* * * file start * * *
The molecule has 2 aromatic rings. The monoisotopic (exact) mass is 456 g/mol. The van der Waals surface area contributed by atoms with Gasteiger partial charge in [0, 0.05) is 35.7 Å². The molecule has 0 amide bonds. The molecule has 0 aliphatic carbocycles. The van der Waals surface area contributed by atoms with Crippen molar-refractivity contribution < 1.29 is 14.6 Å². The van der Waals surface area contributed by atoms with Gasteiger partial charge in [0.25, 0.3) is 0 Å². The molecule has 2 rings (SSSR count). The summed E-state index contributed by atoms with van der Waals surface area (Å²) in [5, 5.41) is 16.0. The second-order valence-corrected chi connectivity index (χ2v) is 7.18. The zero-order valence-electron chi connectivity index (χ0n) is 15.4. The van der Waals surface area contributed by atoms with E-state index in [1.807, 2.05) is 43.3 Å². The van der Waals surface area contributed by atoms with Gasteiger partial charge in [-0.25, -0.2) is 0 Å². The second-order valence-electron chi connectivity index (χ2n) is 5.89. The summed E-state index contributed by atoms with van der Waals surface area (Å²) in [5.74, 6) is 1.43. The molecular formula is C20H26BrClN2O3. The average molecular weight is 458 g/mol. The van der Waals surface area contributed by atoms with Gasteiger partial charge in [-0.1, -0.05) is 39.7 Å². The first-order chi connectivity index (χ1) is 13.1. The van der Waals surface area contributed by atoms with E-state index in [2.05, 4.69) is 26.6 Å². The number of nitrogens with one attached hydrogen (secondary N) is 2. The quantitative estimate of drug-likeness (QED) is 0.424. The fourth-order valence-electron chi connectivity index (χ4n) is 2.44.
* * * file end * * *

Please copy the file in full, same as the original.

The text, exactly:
The molecule has 2 aromatic rings. The monoisotopic (exact) mass is 456 g/mol. The van der Waals surface area contributed by atoms with Gasteiger partial charge in [0, 0.05) is 35.7 Å². The molecule has 0 amide bonds. The molecule has 0 aliphatic carbocycles. The van der Waals surface area contributed by atoms with Crippen molar-refractivity contribution < 1.29 is 14.6 Å². The van der Waals surface area contributed by atoms with Gasteiger partial charge in [0.25, 0.3) is 0 Å². The molecule has 2 rings (SSSR count). The summed E-state index contributed by atoms with van der Waals surface area (Å²) in [5, 5.41) is 16.0. The second-order valence-corrected chi connectivity index (χ2v) is 7.18. The zero-order valence-electron chi connectivity index (χ0n) is 15.4. The van der Waals surface area contributed by atoms with E-state index in [1.807, 2.05) is 43.3 Å². The van der Waals surface area contributed by atoms with Gasteiger partial charge in [-0.25, -0.2) is 0 Å². The second-order valence-electron chi connectivity index (χ2n) is 5.89. The summed E-state index contributed by atoms with van der Waals surface area (Å²) in [5.74, 6) is 1.43. The molecular formula is C20H26BrClN2O3. The average molecular weight is 458 g/mol. The van der Waals surface area contributed by atoms with Gasteiger partial charge in [-0.1, -0.05) is 39.7 Å². The first-order chi connectivity index (χ1) is 13.1. The van der Waals surface area contributed by atoms with E-state index in [2.05, 4.69) is 26.6 Å². The number of nitrogens with one attached hydrogen (secondary N) is 2. The quantitative estimate of drug-likeness (QED) is 0.424. The fourth-order valence-electron chi connectivity index (χ4n) is 2.44.